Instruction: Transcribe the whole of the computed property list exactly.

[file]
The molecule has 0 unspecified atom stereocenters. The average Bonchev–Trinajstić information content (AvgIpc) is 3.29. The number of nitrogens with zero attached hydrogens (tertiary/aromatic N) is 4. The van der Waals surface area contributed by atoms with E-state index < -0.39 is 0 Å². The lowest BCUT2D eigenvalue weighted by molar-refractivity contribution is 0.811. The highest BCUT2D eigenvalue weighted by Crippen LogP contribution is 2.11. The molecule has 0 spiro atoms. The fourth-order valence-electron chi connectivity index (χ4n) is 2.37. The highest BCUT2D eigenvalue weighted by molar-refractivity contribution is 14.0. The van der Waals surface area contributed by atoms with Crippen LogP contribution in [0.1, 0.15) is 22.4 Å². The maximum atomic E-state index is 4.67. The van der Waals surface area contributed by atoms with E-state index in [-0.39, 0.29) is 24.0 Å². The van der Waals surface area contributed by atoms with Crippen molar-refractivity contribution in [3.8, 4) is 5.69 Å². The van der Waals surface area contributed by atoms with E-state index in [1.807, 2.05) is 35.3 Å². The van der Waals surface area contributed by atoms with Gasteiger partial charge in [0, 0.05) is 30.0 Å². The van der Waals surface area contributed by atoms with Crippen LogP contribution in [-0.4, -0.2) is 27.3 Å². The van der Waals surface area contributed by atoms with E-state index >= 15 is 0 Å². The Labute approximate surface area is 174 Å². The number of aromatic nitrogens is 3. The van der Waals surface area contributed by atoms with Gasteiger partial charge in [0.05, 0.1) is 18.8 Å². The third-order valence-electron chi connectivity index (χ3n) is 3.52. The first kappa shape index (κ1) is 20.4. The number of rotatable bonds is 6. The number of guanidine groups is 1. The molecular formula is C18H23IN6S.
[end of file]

The molecule has 0 unspecified atom stereocenters. The average Bonchev–Trinajstić information content (AvgIpc) is 3.29. The number of nitrogens with zero attached hydrogens (tertiary/aromatic N) is 4. The van der Waals surface area contributed by atoms with E-state index < -0.39 is 0 Å². The lowest BCUT2D eigenvalue weighted by molar-refractivity contribution is 0.811. The highest BCUT2D eigenvalue weighted by Crippen LogP contribution is 2.11. The molecule has 0 spiro atoms. The fourth-order valence-electron chi connectivity index (χ4n) is 2.37. The highest BCUT2D eigenvalue weighted by molar-refractivity contribution is 14.0. The van der Waals surface area contributed by atoms with Crippen LogP contribution in [0.1, 0.15) is 22.4 Å². The maximum atomic E-state index is 4.67. The van der Waals surface area contributed by atoms with E-state index in [-0.39, 0.29) is 24.0 Å². The van der Waals surface area contributed by atoms with Crippen molar-refractivity contribution in [3.8, 4) is 5.69 Å². The van der Waals surface area contributed by atoms with E-state index in [1.807, 2.05) is 35.3 Å². The van der Waals surface area contributed by atoms with Gasteiger partial charge in [0, 0.05) is 30.0 Å². The van der Waals surface area contributed by atoms with Crippen LogP contribution in [-0.4, -0.2) is 27.3 Å². The van der Waals surface area contributed by atoms with E-state index >= 15 is 0 Å². The Labute approximate surface area is 174 Å². The number of aromatic nitrogens is 3. The van der Waals surface area contributed by atoms with Gasteiger partial charge in [0.05, 0.1) is 18.8 Å². The third-order valence-electron chi connectivity index (χ3n) is 3.52. The first kappa shape index (κ1) is 20.4. The number of rotatable bonds is 6. The number of guanidine groups is 1. The molecular formula is C18H23IN6S.